Wednesday, May 25, 2016

CNBC press on image theft; Articles on ePacket shipping issues

Issues that impact indie artists are getting national Press coverage. Two major topics:

1) theft of images for commercial use by others
2) shipping policy loopholes that small businesses can't compete with..


Enough with the art theft already. It's beyond egregious .... how can the titans like Amazon manipulate all sorts of algorithms to their advantage, but can't protect the RIGHTS of indie artists who supply the goods Amazon and others profit from!!!.

Source: (top); Zazzle
Pillow from Artform Patterns. Top is Amazon knock-off. Bottom is original on Zazzle.

May 2016 article by Art Levy, CNBC Senior Tech Reporter


"....With all that technology, shouldn't Amazon have an effective way of authenticating sellers, recognizing bots and fake IP addresses and blocking banned images, even if ultimately the fraudsters make up a tiny percentage of merchants?
"If they're giving me such a runaround and not wanting to take down stuff, I'd think on the flip side there would be just as much oversight and rigor for someone to become a seller," said Nidhi Chanani, owner of Everyday Love Art in San Francisco.
Chanani said she recently removed all of her illustrations from Zazzle, because the exact same mugs, pillows and phone cases were too frequently finding their way to Amazon. She's now focused on building an audience for her own website....."

Link for article:

2) -- ePacket shipping issues

9/12/14 article by Jeff Guo in The Washington Post on USPS wrinkle that makes shipping from China to US so much cheaper than shipping from US to China...

".... a couple years ago, people stopped buying McGrath’s toys. He discovered that Chinese merchants were selling the same boats shipped directly from China for a total price of around $18, including postage. He couldn’t compete. Just the mailing cost would put him way past that price.
Though McGrath didn’t realize it at first, he was running into a quirk in an international treaty that makes it possible for an individual to send a pound of stuff from Hong Kong to D.C. for less than it would cost to send the same package from, say, Seattle.....
.....Forums on eBay are filled with angry notes about ePacket. “I must say that it is simply an economic disaster for US Sellers,” one person wrote. “One product that we sell for 2.00 with 2.50 shipping a chinese company is selling for .99 with free shipping,” another complained. The person added, “Too much work no money here anymore. Let the Chinese have it.”
The benefit of ePacket, though, is that it allows USPS to charge extra for services that are fairly easy to provide thanks to existing infrastructure. The inspector general’s report says that the Postal Service could have lost another $1 million or so in 2012 had Chinese shippers opted for regular mail instead of ePacket.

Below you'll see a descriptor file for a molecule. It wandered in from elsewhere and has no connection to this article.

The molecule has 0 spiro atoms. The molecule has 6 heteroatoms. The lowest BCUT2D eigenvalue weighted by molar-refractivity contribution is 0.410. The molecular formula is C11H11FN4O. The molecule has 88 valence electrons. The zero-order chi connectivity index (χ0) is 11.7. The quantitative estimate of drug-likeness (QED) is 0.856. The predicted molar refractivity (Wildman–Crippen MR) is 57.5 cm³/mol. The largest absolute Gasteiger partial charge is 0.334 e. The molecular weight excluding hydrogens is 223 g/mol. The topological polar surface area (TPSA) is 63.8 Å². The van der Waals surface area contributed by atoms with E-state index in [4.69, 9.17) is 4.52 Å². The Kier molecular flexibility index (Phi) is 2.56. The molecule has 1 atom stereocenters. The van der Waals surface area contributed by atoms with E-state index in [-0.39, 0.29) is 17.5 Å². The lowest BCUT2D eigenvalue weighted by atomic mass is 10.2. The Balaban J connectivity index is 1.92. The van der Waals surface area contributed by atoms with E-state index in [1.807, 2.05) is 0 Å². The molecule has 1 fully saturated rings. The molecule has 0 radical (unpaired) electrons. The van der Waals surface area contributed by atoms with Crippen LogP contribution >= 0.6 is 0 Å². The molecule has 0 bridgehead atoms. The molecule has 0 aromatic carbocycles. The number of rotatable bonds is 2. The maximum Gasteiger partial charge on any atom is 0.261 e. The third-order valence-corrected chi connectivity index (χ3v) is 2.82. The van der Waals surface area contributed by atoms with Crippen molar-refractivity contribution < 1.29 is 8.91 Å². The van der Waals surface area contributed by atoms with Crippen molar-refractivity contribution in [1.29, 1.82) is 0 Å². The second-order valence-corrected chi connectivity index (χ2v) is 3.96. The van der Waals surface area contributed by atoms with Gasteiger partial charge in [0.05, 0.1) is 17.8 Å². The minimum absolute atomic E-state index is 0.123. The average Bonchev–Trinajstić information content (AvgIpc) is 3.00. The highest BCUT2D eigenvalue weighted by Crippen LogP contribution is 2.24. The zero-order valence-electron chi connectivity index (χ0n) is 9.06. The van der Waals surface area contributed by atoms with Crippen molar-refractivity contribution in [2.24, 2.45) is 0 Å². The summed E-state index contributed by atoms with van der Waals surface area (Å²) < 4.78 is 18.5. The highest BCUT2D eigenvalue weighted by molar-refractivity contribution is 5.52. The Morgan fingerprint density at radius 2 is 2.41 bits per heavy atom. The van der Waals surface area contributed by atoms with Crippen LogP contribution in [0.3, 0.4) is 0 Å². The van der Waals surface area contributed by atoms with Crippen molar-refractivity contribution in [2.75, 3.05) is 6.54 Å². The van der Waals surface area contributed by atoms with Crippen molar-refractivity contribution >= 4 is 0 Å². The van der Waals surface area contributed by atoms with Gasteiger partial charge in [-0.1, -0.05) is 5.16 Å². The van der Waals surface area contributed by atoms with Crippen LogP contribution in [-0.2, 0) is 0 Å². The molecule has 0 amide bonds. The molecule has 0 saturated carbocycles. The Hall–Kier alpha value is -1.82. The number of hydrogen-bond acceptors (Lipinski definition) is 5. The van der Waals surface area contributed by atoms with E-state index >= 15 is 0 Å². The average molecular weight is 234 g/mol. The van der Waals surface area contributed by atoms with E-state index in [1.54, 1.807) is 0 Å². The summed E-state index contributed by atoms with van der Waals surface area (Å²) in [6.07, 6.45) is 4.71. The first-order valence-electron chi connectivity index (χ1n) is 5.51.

All of this is little comfort to McGrath, who chafes at the thought of the Postal Service helping Chinese merchants poach his customers. “All of us sellers are selling a lot of Chinese goods in America but at least we’re creating jobs, making money, and adding to the economy,” he said. “But when people buy direct from China that’s adding nothing to the American economy.”...."

2016 info on ePacket here:

excerpt from this article by Tony Lam (I have added BOLD to "sellers" to clarify. US sellers are not getting a reciprocal deal). 

ePacket Service is a trilateral agreement between US Postal Service, eBay China and Hong Kong Post office to offer China and Hong Kong eBay sellers a fast but low cost shipping option. This service offers local pick-up service, label printing, online tracking and pre-customs declaration for a 7 to 10-day guaranteed delivery period at a 30 to 50% discounted price compared with many equivalent.
Using this service, China sellers can now ship small packages weighing up to 2 KG with co-branded shipping labels marked with China/HK post and USPS. Upon arrival in United States, these packages received USPS First Class Mail service with delivery confirmation service. To let you have a clear picture of this special post office shipping rates, I searched for a long time and finally find the latest price information in a Hong Kong Post Office Webpage. To view the English version, you can open the webpage with Google Chrome and translate it to English. Below is the comparison of ePacket rate with domestic post office shipping rates.
- See more at:

ePacket shipping rate chart from Tony Lam article...

Artist advice from Lin-Manuel Miranda

This inspiring interview clip posted by Time magazine shares Miranda's advice. His thoughts here don't just apply to young people... it's great advice for indie artists.

Here's the take-away I got from this  --- Pursue what you are passionate about. You will find your contribution. Careers are just one way to leave a legacy. Volunteers... innovators... mentors... trailblazers.. these are the people who are remembered by the community of others. Sometimes it's a community of just one or two.. sometimes entire industries. In either case.. the result is others who are forever grateful for the person who found the time to act from their heart....

Advice for Surviving Your 20s From Hamilton’s Lin-Manuel Miranda

you can read more about the story behind the video in this link to Time magazine...